My question refers to article 301 of section 5 of Gauss's D. A. - there Gauss gives an asymptotic formula for the mean number of classes of forms with positive discriminant ($D>0$):

$$h(D) = \frac{4}{\pi^2}\log (D) + \delta$$

where $\delta$ is the following constant:

$$\delta = \frac{8}{\pi^2}C+\frac{48}{\pi^4}\sum_{n=2}^{\infty}\frac{\log (n)}{n^2} - \frac{2 \log 2}{3\pi^2}$$

and $C$ is the Euler-Mascheroni constant. This formula is noteworthy because Gauss also evaluates the error term $\delta$ in this class formula. I tried to search on the web for references to this analytic result of Gauss but all I found is articles about his asymptotic class number formula for forms with negative discriminant ($D<0$), which Gauss gives in the next article of D. A. (article 302).

My question is mainly about getting a reference for this result of Gauss. If such a reference doesn't exist, I'll be glad to hear an expert opinion on the historic significance of this formula (Gauss did publish this formula; thereby it's plausible that it did have influence).

  • $\begingroup$ He gives an asymptotic for the number of genera, which is akin to giving an asymptotic for $\sum_{n\leq X} 2^{\omega(n)}$ —- hence the log. [Note that he says genera around $+D$ or $-D$, and $h(-D)$ is way bigger.] Let me know if I’ve misunderstood! $\endgroup$
    – alpoge
    Jan 21, 2020 at 1:28
  • $\begingroup$ Mmmh... Isn't art. 301 of the Disquisitiones a reference for this result of Gauß? $\endgroup$ Jan 21, 2020 at 5:35
  • 1
    $\begingroup$ @JoséHdz.Stgo. --- I presume with "reference for this result of Gauss", the OP means "a reference which discusses this result of Gauss". $\endgroup$ Jan 21, 2020 at 7:56
  • $\begingroup$ If I recall correctly there may be some information on this in Ayoub's book "Introduction to Analytic Number Theory". Having said this, I have not looked at this book for many years and I do not have easy access to a copy. $\endgroup$
    – M. Khan
    Jan 21, 2020 at 16:42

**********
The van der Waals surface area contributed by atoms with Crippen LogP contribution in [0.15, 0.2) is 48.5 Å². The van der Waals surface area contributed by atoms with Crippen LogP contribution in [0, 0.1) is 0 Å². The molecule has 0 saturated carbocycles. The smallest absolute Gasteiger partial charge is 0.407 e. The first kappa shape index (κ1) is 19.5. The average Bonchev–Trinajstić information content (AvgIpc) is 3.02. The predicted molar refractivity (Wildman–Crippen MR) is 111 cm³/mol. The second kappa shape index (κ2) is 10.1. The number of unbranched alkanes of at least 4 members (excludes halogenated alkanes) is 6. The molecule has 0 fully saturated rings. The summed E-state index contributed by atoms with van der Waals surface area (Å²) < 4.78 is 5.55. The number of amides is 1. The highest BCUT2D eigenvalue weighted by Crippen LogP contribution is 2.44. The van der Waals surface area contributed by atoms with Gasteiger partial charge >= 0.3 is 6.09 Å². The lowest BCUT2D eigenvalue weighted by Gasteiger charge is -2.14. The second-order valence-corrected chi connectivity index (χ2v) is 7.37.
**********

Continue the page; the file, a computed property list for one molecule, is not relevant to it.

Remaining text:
• 1
    $\begingroup$ @CarloBeenakker: I wonder if the OP is aware of this previous question in MO: mathoverflow.net/a/109396/1593 $\endgroup$ Jan 22, 2020 at 5:05

2 Answers 2


Concerning the historic significance of Gauss's article 301: Marius Overholt traces back to this publication on the growth of class numbers the use of local averaging to study the growth of arithmetic functions.


I think the only detailed discussion of this particular result of Gauss is due to Dirichlet, and appears in his 1838 publication "on the use of infinite series in the theory of numbers", which is available on internet archive on p.376-391 of G. Lejeune Dirichlet's Werke. In fact, this publication of Dirichlet is discussed in a recent (2018) biography of Dirichlet (by Uta C. Merzbach), which cites the pages in Dirichlet's publication on Gauss's formula from D.A article 301:

Finally, Dirichlet observed that by the same kind of analysis he could find the formulas presented in article 301 of Gauss's beautiful work:

Suppose, for example, that it's a question of obtaining the mean number of genera for the determinant $-n$, a number which we shall denote by $F(n)$. If one compares art. 231 (of the D.A) where all the complete characters assignable a priori are enumerated, with art. 261 and 287, where the illustrius author showed that only half of these characters correspond to really existing genera, one could easily find (...) five equations (...) which (on appropriate summing and substituting), result in the asymptotic formula of the mean value of the number of genera for a determinant $-n$ as $$\frac{4}{\pi^2}(\mathbb{log (n)}+\frac{12C'}{\pi^2}+2C-\frac{1}{6}\mathbb{log (2)})$$ which coincides with the result of M. Gauss.

Looking at Dirichlet's relatively long reconstruction of Gauss's result, i gained the impression that this is one of those results where truly rigorous analytic methods were needed in it's derivation (this is also evident from the title of Dirichlet's memoir). I think this makes clear that, despite not giving a proof for this result (not even in his Nachlass), Gauss was fully aware of some equivalent form of Dirichlet's L-series technique; Gauss's formula is too precise, and therefore it cannot be assumed that he conjectured it on empirical basis. This might seem to contradict Gauss's own statement from art. 301, according to which he discovered this result after a long tables study - but i guess the "tables study" needs to be interpreted as a "semi-empirical derivation".


Your Answer

By clicking “Post Your Answer”, you agree to our terms of service and acknowledge you have read our privacy policy.

Not the answer you're looking for? Browse other questions tagged or ask your own question.